Wilsey et al wrote in the Clinical Journal of Pain, “As more individuals gain access to this botanical product through state ballot initiatives and legislative mandate, the pain specialist is likely to be confronted by patients either seeking such treatment where permitted, or otherwise inquiring about its potential benefits and harms…”

Boldface added. What a revealing word choice by the psychiatrist/authors! A non-Freudian slip!

The paper by Wilsey et al  begins with a long paragraph that conflates the use of opiods and cannabinoids, endorses urine testing for cannabinoids as well as opioids, and provides a “confrontation” scenario:

“When prescribing opioid therapy, written informed consent via treatment agreements are implemented to minimize abuse liability. These agreements commonly specify that one prescribing physician will provide the opioids, with subsequent follow-up of efficacy, adverse events, and functional status. A corollary to the one physician rule is that controlled substance prescriptions should be filled at the same pharmacy. In addition, random urine drug screens and state prescription drug monitoring reports may be alluded to in the agreement. They are designed to help determine if the patient is taking other substances and to monitor the patient’s medication use patterns. A drug screen may provide the first indication that a patient is using cannabis. Subsequently, a confrontation between the clinician and patient may ensue as to whether or not opioids should be continued concurrently with cannabis. This is probably not an uncommon event; the prevalence of cannabis use among patients prescribed chronic opioid therapy ranges from 6.2% to 39%; compared with 5.8% in the general population.

Restoring the MD’s ‘Parental Role’

“Successful doctor-patient relationships are characterized by candor and trust,” Tod Mikuriya, MD, wrote soon after California voters legalized cannabis for medical use in 1996. “Removing the stigma of criminality promotes candor and trust.”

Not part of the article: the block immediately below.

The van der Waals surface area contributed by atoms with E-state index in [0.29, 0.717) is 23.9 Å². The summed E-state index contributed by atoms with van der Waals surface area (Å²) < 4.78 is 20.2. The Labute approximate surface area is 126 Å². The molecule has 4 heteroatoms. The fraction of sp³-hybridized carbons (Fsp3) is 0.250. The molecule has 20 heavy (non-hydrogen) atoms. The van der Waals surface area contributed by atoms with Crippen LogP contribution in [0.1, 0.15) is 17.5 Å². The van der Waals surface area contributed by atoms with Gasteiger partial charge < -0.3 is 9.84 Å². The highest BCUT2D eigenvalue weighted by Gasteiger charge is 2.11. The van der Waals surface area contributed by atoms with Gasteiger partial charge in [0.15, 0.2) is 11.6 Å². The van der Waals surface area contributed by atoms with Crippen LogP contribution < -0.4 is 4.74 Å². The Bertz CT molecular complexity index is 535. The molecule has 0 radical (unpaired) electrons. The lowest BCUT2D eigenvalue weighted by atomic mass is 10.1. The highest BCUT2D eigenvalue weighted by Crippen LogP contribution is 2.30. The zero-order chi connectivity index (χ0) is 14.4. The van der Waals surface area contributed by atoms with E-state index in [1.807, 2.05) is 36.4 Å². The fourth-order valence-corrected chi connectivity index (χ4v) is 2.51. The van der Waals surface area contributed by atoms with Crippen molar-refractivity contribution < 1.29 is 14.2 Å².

Mikuriya thought that the doctor’s “parental role” in the traditional doctor-patient relationship was counter-productive. The written “Agreement” that might be imposed on cannabis-using patients re-enforces the doctor’s “parental role.” Mikuriya was writing in reference to patients substituting cannabis for alcohol, but his approach applies to pain patients seeking to reduce opiate use:

“Treating alcoholism by cannabis substitution creates a different doctor-patient relationship. Patients seek out the physician to confer legitimacy on what they are doing or are about to do. My most important service is to end their criminal status —Aeschlapian protection from the criminal justice system— which often brings an expression of relief. An alliance is created that promotes candor and trust. The physician is permitted to act as a coach —an enabler in a positive sense.”

Why it’s so important

The MBC’s fear-inducing “Agreement” re-enforces the notion of cannabis as a dangerous drug, easily abused. This inflated dangerousness “justifies” the complex, onerous regulations that politicians at the state and local levels have been enacting in California. The bureaucrats and law enforcers would not have been able to turn legal marijuana into a job creator and moneymarker for themselves if the medical establishment characterized its safety profile as relatively benign, akin to that of coffee.

The whole complex structure of marijuana regulation and taxation rests on its characterization as a dangerous drug. Who but the medical establishment could put that one over on the American people?

CMCR director Igor Grant, MD, is a psychiatrist who has been amply funded throughout his career by the National Institute of Drug Abuse (NIDA). The “Agreement” he is pushing is really a political document, not a scientific paper (for all its footnotes). It is a warning to every patient to whom it is presented that cannabis, though apparently beneficial, can be very harmful.

Tod thought that a patient getting a cannabis recommendation was effectively joining a movement —the medical marijuana movement, in all its aspects— and that the physician was functioning as an organizer. It’s why he pushed himself so hard holding ad hoc clinics up and down the state in the years after Prop 215 passed.

Igor Grant also understands that the discussion between physician and patient regarding cannabis provides a chance to advance a point of view. Tod’s POV was more egalitarian, less parental.